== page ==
History of St. Ignace
St.Ignace was founded by Father Marquette in 1671, and was named for St. Ignatius of Loyola. St. Ignace has a rich Native American history and was once the bustling hub of 17th century fur trade. In the mid-1800s, the population swelled as logging and commercial fishing went into full swing.
Today, the people of St. Ignace welcome visitors from all over the world to enjoy the natural beauty, alluring attractions, and friendliness of this uniquely wonderful vacation destination.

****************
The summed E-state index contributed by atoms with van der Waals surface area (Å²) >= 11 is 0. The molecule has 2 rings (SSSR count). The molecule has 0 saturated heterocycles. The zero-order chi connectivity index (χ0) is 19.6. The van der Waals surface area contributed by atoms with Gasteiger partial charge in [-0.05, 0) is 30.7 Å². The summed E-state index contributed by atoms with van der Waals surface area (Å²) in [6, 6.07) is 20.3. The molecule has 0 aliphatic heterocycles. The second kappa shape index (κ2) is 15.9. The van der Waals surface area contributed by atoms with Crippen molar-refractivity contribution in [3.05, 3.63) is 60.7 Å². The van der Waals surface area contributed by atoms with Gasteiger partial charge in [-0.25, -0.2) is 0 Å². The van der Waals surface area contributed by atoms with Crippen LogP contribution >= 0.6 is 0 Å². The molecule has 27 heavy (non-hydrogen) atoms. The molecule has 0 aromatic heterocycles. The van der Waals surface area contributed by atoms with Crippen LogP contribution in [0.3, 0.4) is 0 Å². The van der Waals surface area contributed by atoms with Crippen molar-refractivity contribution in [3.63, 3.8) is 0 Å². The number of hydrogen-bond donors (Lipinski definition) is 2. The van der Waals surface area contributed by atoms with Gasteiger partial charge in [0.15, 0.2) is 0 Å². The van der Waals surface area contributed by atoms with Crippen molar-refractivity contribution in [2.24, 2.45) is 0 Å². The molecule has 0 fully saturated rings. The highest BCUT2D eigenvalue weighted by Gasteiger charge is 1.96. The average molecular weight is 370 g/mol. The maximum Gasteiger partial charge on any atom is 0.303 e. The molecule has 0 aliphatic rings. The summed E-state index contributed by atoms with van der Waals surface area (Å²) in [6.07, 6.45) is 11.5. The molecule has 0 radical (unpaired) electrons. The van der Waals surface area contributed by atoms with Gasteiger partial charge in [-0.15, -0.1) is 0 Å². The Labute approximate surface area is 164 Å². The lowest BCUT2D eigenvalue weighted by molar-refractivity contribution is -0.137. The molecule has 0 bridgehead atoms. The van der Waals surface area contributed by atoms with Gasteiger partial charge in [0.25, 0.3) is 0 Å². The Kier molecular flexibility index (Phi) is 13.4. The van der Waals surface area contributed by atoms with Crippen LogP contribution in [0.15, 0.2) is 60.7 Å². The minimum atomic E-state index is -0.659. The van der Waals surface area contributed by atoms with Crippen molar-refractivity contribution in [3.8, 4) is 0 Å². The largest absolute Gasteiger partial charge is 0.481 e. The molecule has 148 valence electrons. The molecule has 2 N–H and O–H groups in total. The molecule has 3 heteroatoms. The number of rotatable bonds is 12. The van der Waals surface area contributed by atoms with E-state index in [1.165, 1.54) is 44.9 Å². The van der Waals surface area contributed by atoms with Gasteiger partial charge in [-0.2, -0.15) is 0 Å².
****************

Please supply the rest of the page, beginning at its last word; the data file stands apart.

In the early 1900s, the few cars traveling the Straits crossed on railroad ferries at a cost of $40.00 each! In 1923, the Michigan State Ferry Service was established to transport autos between St. Ignace and the Lower Peninsula at the more reasonable cost of $2.50. During its first year of operation, 10,351 vehicles made the 1 hour crossing. In 1956, with 5 ferries running, about 1 million vehicles were transported across the water. During summer weekends, holidays and hunting season, as many as 9,000 cars were ferried, bringing line-ups of several miles and waits of 6 – 12 hours. The Mackinac Bridge replaced the Ferry Service in 1957. In its first few months of operation, the Mackinac Bridge recorded 140,000 vehicle crossings. Today, the Mackinac Bridge provides safe crossings for more than 4.5 million vehicles annually.